Poetry for Times of Transition

As National Poetry Month comes to a close, I find myself looking forward to  lots of possibilities as I approach a new transition, a place of threshold in my life. Thresholds are both exciting and terrifying, and I know that one way I have always dealt with them is to fill up the new space before I even get there.

Years ago when I my ex-husband and I were building a new house, I was  excited to decorate the rooms. Before we  sold our old house, I was measuring the new windows, pondering paint colors for the rooms, and selecting fabric for the draperies.  Filled with exciting ideas for new window treatments, I selected patterns and sewed curtains, swags, and valences for every room in the house. After we moved, I had all of the boxes unpacked within three days.  I was ready for company. And I longed for the next project to fill the void inside.

The Unknown Door
The Unknown Door

Luckily, as the years have passed, I have learned to anticipate the shifts that occur. And I know that I need to leave an opening. But just like the anxiety I felt about decorating my house before I  moved in, I want to fill the spaces of my life before I  arrive.  And I know what’s coming up for me is fear of the unknown, fear of not having anything to do.

One way that I manage the looming open space in my life is to read poetry and to journal. I also have decades of experience to fall back on, so I know that new opportunities are always opening up for me.  I am rarely without something to do. Still, I have to marshall all of my resources to refrain from filling up my life before I arrive at the next phase.And one of my my trusted resources is poetry.

Here are two poems I have found useful in times of transition. I hope they speak to you as well.

Things to Do in the Belly of the Whale
by Dan Albergotti

Measure the walls. Count the ribs. Notch the long days.
Look up for blue sky through the spout. Make small fires
with the broken hulls of fishing boats. Practice smoke signals.
Call old friends, and listen for echoes of distant voices.
Organize your calendar. Dream of the beach. Look each way
for the dim glow of light. Work on your reports. Review
each of your life’s ten million choices. Endure moments
of self-loathing. Find the evidence of those before you.
Destroy it. Try to be very quiet, and listen for the sound
of gears and moving water. Listen for the sound of your heart.
Be thankful that you are here, swallowed with all hope,
where you can rest and wait. Be nostalgic. Think of all
the things you did and could have done. Remember
treading water in the center of the still night sea, your toes
pointing again and again down, down into the black depths.

The Boatloads.© BOA Editions, Ltd., 2008. Reprinted with permission.

Prospective Immigrants Enter Here
~Adrienne Rich

Either you will
go through this door
or you will not go through.

If you go through
There is always the risk
Of remembering your name.

Things look at you doubly
And you must look back
And let them happen.

If you do not go through
It is possible
to live worthily.

To maintain your attitudes
To hold your position
To die bravely.

But much will blind you,
Much will evade you,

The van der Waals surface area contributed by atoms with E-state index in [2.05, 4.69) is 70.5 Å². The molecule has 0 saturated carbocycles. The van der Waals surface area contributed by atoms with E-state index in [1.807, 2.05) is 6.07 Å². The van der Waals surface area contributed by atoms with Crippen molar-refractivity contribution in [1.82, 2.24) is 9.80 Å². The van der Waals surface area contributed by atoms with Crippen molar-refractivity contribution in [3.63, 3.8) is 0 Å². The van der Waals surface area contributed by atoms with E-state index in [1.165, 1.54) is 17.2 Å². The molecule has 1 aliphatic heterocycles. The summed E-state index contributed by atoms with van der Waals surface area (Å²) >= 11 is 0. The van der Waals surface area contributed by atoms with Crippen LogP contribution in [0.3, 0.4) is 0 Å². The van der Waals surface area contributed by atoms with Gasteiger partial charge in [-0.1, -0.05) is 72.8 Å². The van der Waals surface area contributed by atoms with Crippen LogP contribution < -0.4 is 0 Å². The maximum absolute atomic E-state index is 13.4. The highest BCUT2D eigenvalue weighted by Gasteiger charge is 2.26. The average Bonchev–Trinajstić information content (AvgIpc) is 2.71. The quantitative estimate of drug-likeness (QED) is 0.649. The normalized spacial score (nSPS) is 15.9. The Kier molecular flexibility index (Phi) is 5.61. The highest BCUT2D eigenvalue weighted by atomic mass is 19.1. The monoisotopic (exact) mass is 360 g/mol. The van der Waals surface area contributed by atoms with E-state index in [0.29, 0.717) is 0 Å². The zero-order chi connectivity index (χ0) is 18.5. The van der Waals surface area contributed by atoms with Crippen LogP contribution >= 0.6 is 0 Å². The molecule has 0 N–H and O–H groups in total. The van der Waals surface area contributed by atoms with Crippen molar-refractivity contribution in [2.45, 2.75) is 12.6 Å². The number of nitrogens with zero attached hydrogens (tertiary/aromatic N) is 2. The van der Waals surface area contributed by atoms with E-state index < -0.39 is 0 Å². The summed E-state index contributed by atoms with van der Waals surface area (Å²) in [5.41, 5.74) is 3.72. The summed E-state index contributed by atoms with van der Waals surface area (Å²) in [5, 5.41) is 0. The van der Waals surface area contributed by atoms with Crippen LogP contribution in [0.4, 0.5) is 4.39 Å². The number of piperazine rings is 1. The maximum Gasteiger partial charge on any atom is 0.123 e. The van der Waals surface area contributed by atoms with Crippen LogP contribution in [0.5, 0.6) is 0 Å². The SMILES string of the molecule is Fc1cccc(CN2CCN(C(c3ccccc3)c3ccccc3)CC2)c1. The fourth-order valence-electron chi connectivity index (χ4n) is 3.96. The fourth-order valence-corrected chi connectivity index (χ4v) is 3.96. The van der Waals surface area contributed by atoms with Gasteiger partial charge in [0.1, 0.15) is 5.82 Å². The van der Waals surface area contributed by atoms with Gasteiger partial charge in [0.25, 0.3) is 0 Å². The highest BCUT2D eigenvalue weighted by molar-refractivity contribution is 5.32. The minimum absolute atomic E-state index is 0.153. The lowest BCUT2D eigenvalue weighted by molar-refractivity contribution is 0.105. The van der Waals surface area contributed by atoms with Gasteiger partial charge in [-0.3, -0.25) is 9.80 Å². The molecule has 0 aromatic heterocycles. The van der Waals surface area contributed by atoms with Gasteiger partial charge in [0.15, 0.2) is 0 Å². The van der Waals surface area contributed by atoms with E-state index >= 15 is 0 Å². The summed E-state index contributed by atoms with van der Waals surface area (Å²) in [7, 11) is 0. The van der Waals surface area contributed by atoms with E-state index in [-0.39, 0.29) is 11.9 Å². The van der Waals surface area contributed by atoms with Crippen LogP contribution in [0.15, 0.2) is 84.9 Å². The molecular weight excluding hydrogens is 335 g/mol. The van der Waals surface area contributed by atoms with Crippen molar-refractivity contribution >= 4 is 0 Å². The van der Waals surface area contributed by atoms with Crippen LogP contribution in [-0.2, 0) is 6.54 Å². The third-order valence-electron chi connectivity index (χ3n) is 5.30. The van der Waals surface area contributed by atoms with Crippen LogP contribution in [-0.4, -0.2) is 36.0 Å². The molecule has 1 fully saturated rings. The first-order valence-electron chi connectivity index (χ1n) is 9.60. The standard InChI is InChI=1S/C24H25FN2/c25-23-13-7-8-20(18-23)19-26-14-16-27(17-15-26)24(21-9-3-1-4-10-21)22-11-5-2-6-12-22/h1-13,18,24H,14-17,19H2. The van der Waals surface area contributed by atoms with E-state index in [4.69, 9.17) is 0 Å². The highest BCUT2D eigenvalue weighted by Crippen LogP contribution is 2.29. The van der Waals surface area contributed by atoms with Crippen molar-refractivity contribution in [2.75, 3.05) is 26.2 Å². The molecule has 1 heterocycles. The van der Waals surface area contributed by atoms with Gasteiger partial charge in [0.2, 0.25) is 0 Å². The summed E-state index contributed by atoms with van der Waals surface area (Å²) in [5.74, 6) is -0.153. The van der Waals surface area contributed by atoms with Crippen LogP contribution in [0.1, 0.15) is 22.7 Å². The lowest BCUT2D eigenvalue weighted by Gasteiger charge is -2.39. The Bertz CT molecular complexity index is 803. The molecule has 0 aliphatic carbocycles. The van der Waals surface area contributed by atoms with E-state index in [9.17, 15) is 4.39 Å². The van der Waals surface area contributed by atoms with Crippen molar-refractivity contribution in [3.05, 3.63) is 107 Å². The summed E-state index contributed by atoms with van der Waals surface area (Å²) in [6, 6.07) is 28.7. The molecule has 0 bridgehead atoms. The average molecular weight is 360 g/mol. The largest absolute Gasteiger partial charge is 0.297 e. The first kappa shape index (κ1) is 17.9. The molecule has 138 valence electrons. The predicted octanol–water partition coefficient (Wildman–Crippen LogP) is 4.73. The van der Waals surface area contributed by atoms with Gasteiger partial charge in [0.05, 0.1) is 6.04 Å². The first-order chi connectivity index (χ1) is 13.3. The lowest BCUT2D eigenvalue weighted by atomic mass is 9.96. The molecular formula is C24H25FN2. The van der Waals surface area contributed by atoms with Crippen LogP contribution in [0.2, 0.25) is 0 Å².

At what cost who knows?

The door itself
Makes no promises
It is only a door.

Holding On, Letting Go

I will be having a series of guest bloggers in the next few months who will be offering different takes on the idea of holding on and letting go. I chose this theme because I realize we are in an almost constant flow of holding on to things and people in our lives and then heeding the call to let go. Jobs. Children. Homes. Marriages. Dreams. Careers. Spouses. Health. I’m sure you can add to this list with some ideas of your own.

Several years ago when I started my expressive arts consulting business, The Possibility Project, I designed and offered a program for women in transition. Thinking that people with very specific issues would benefit from the program, I focused on the places familiar to most people: divorce, death of a spouse, empty nest, and changing careers. The group met for several weeks and we did a series of expressive arts activities using collage, journaling, and poetry to work through various issues and blocks the women were experiencing.

And the more I experience life, the more I see people constantly engaged in the challenges of holding on and letting go. During a dark time in my own life, I used to see myself as clinging to a branch that was hanging over a rushing river. My hands gripped the branch, my feet were floating out in front of me and it took all of my strength to hold on. When I finally let go, I floated in the sparkling cool river, buoyed along by the current. I relaxed and let go into the flow.

And now whenever I am faced with challenges that ask me to let go, I close my eyes and see myself clinging desperately to that branch and then relaxing in the water. I realize that so much of the stress comes from wanting to control the outcome instead of trusting the wisdom inside, the wisdom of life’s current. I need to keep this in mind as my son talks about moving to Thailand and buying a one-way ticket. Much as I want to hold him here, I also realize he needs to follow his own current.

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Stafford’s poem “You Reading This, Be Ready” has some inspiring words for us to consider as we face transitions and are called to hold on or let go. I hope they provide some comfort as you face your won challenges.

“When you turn around, starting here, lift this
new glimpse that you found; carry into evening
all that you want from this day. This interval you spent
reading or hearing this, keep it for life—

What can anyone give you greater than now,
starting here, right in this room, when you turn around?”